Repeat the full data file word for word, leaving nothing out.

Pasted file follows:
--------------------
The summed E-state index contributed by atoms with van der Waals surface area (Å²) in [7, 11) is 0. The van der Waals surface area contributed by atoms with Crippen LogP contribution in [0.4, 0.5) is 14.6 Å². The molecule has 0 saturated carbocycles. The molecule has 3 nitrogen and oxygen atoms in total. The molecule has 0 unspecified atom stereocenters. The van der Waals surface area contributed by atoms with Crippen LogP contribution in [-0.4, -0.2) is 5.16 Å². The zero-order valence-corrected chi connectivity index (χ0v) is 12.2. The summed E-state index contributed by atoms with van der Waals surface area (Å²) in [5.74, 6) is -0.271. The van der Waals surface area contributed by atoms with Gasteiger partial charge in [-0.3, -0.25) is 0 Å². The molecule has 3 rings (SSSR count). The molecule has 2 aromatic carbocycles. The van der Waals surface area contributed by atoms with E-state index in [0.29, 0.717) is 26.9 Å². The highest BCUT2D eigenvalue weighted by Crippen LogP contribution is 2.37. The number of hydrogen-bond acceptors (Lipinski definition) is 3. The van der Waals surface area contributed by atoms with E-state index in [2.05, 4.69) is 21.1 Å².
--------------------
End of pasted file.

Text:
The summed E-state index contributed by atoms with van der Waals surface area (Å²) in [7, 11) is 0. The van der Waals surface area contributed by atoms with Crippen LogP contribution in [0.4, 0.5) is 14.6 Å². The molecule has 0 saturated carbocycles. The molecule has 3 nitrogen and oxygen atoms in total. The molecule has 0 unspecified atom stereocenters. The van der Waals surface area contributed by atoms with Crippen LogP contribution in [-0.4, -0.2) is 5.16 Å². The zero-order valence-corrected chi connectivity index (χ0v) is 12.2. The summed E-state index contributed by atoms with van der Waals surface area (Å²) in [5.74, 6) is -0.271. The van der Waals surface area contributed by atoms with Gasteiger partial charge in [-0.3, -0.25) is 0 Å². The molecule has 3 rings (SSSR count). The molecule has 2 aromatic carbocycles. The van der Waals surface area contributed by atoms with E-state index in [0.29, 0.717) is 26.9 Å². The highest BCUT2D eigenvalue weighted by Crippen LogP contribution is 2.37. The number of hydrogen-bond acceptors (Lipinski definition) is 3. The van der Waals surface area contributed by atoms with E-state index in [2.05, 4.69) is 21.1 Å².